Monthly Commentary – June 2020
As the world began to emerge from lockdown, equity markets continued to rally into June. It was a ‘seesaw’ month, however, on distinctly mixed news. Concerns grew over the risk of a second wave of Covid-19 infections, but central bankers continued to pledge fresh support to minimise the economic impact. Some data was better than expected too, including Chinese manufacturing and US payrolls.
The Federal Reserve’s first economic projections since December stressed that the virus could inflict permanent damage on the US economy. A negative market reaction was offset by the Fed’s announcement that it would buy individual corporate bonds. Further support came from reports that the Trump administration is considering a $1 trillion infrastructure programme to help revitalise the world’s largest economy.
The US saw its biggest daily rise in Covid-19 infections. Southern states seemed worst affected with Texas and Florida dialling back on their reopening whilst additional inter-state quarantine measures were announced. However, the White House remained focused on reopening the economy. The Chinese authorities put Beijing back into lockdown as cases spiked again, and the UK government imposed a local lockdown on Leicester. Some fear that the resurgence in Covid-19 cases might delay an economic rebound.
The World Bank predicted the biggest contraction in the global economy since World War II. The International Monetary Fund also slashed its forecast, projecting a deeper recession and slower recovery than it expected just two months ago. The European Central Bank expanded its bond purchases by €600 billion, extending them until at least the end of next June. Although the EU opened its borders to visitors from 15 countries, US citizens remain barred. By the month-end deadline, the UK had not requested a transition extension from the EU – raising the prospect of a no deal Brexit.
International tensions increased. The US Federal Communications Commission designated China’s Huawei Technologies and ZTE Corp as national security threats, although President Trump insisted that “the China trade deal is intact”. Despite potential repercussions from the US and the UK, China confirmed that it would impose the controversial National Security Law on Hong Kong. Border skirmishes between Chinese and Indian troops resulted in fatalities, and a war of words erupted between China and Australia.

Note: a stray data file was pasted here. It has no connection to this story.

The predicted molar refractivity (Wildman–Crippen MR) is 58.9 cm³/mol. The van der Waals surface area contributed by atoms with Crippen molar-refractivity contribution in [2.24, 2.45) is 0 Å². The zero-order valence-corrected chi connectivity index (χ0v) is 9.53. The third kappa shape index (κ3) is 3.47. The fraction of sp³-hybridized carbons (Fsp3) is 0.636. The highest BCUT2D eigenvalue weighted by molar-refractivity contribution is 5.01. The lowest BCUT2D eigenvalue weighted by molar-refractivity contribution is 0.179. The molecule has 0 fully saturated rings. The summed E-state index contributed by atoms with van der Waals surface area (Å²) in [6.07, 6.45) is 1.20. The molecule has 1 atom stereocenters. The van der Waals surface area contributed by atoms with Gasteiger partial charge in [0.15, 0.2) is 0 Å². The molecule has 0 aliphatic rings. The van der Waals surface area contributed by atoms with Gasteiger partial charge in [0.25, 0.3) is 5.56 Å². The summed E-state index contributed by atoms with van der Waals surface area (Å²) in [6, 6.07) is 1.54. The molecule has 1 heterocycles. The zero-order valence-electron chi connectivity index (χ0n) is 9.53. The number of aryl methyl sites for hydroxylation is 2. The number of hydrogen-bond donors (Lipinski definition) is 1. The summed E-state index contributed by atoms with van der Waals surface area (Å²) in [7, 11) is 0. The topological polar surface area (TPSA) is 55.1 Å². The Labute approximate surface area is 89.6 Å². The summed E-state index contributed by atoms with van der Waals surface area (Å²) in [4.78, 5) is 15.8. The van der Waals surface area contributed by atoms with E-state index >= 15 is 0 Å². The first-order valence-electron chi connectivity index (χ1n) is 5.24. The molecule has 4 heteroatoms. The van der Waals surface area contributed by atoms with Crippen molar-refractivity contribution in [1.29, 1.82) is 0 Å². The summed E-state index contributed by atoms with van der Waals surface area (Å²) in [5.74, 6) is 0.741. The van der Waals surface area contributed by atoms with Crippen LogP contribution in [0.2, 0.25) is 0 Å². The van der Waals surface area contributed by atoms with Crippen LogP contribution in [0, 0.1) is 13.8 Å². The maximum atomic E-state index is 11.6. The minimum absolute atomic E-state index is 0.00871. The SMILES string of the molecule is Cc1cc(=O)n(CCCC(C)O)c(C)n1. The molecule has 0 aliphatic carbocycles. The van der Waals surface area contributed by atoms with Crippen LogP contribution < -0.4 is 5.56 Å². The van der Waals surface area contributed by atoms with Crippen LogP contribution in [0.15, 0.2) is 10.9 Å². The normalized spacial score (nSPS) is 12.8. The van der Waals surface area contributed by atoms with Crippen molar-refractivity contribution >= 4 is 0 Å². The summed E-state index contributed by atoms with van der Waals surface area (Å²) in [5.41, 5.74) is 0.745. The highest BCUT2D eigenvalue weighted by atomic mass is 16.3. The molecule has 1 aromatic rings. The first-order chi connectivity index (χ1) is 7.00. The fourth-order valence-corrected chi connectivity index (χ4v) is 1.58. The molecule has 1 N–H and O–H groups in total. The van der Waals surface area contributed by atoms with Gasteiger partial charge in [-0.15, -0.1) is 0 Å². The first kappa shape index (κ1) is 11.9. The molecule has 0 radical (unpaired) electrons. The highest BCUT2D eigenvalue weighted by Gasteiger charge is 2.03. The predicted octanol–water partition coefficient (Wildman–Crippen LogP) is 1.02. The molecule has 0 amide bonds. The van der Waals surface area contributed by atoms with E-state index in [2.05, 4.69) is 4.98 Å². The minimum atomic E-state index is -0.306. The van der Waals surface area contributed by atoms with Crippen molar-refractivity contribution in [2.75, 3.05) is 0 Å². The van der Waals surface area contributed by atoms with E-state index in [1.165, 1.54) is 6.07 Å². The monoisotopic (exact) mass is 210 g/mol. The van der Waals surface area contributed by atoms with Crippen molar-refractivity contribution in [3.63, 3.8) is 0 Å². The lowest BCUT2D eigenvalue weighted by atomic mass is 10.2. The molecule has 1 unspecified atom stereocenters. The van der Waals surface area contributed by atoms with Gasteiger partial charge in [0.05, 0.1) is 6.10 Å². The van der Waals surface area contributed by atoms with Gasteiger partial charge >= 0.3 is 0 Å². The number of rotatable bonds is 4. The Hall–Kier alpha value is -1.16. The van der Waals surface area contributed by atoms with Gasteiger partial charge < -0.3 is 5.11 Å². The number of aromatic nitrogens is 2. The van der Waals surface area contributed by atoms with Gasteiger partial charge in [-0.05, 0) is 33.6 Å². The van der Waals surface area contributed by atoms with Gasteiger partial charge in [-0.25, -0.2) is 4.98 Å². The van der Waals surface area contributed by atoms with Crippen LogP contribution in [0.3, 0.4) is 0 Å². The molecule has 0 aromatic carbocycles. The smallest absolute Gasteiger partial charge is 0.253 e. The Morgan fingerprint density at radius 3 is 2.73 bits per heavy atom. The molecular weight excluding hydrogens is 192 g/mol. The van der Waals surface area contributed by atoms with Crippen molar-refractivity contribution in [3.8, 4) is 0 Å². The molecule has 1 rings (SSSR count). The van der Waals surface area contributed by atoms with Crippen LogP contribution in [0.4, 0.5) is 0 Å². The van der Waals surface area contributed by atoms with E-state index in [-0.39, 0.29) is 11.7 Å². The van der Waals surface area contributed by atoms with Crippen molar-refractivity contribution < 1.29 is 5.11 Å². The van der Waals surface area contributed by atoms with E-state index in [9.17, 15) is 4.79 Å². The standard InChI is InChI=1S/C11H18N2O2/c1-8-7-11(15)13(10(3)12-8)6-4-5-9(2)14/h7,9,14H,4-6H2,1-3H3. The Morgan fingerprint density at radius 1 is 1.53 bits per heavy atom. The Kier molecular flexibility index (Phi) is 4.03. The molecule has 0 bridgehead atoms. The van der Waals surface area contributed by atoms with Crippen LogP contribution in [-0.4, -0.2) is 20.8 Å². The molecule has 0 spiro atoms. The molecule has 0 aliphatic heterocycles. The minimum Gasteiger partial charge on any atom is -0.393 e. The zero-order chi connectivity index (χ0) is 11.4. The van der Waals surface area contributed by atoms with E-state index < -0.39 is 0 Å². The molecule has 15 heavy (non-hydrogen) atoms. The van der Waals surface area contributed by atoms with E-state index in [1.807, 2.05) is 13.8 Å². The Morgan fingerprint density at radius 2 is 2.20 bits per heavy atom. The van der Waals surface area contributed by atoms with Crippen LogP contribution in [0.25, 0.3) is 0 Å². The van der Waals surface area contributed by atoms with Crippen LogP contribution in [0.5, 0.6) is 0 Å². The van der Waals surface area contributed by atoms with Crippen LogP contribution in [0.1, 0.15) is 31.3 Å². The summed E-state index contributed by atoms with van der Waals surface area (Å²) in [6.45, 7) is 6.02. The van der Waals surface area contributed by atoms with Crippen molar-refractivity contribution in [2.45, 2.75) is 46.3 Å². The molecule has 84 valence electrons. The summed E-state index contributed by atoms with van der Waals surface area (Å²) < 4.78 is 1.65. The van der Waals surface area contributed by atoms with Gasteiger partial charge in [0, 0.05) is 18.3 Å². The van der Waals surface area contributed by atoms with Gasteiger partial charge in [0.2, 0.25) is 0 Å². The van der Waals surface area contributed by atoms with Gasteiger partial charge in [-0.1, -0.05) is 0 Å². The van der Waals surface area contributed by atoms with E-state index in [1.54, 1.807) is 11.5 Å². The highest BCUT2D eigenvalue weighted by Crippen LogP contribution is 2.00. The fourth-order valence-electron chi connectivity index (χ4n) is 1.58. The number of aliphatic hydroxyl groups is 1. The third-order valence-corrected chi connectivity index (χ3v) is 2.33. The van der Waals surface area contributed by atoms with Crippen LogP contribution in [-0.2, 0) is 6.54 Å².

The best performing region was Asia Pacific (ex Japan), as economic data provided support. Latin America and Europe (ex UK) also did well. Japan was the weakest region, on continuing concerns about its economy and a modest spike in infections in Tokyo.
Information technology was the strongest sector, with the tech heavy Nasdaq hitting an all-time high. The main underperformers were the typically defensive utilities and healthcare sectors.
The oil price rose above $40 for the first time since March, helped by stabilising economic data and speculation that OPEC+ members will improve compliance with recently extended production targets.
As the gold price reached its highest level since 2011, this was another strong month for our gold mining holdings – notably Newmont and Barrick Gold, two of the sector’s largest, most liquid and widely diversified groups. With economic forecasts bleak, lower-for-longer interest rates and unrestrained stimulus, the outlook for gold exposed stocks remains bright.
Please remember that past performance may not be repeated and is not a guide for future performance. The value of shares and the income from them can go down as well as up as a result of market and currency fluctuations.
Please note that SIT Savings Ltd is not authorised to provide advice to individual investors and nothing in this article should be considered to be or relied upon as constituting investment advice. If you are unsure about the suitability of an investment, you should contact your financial advisor.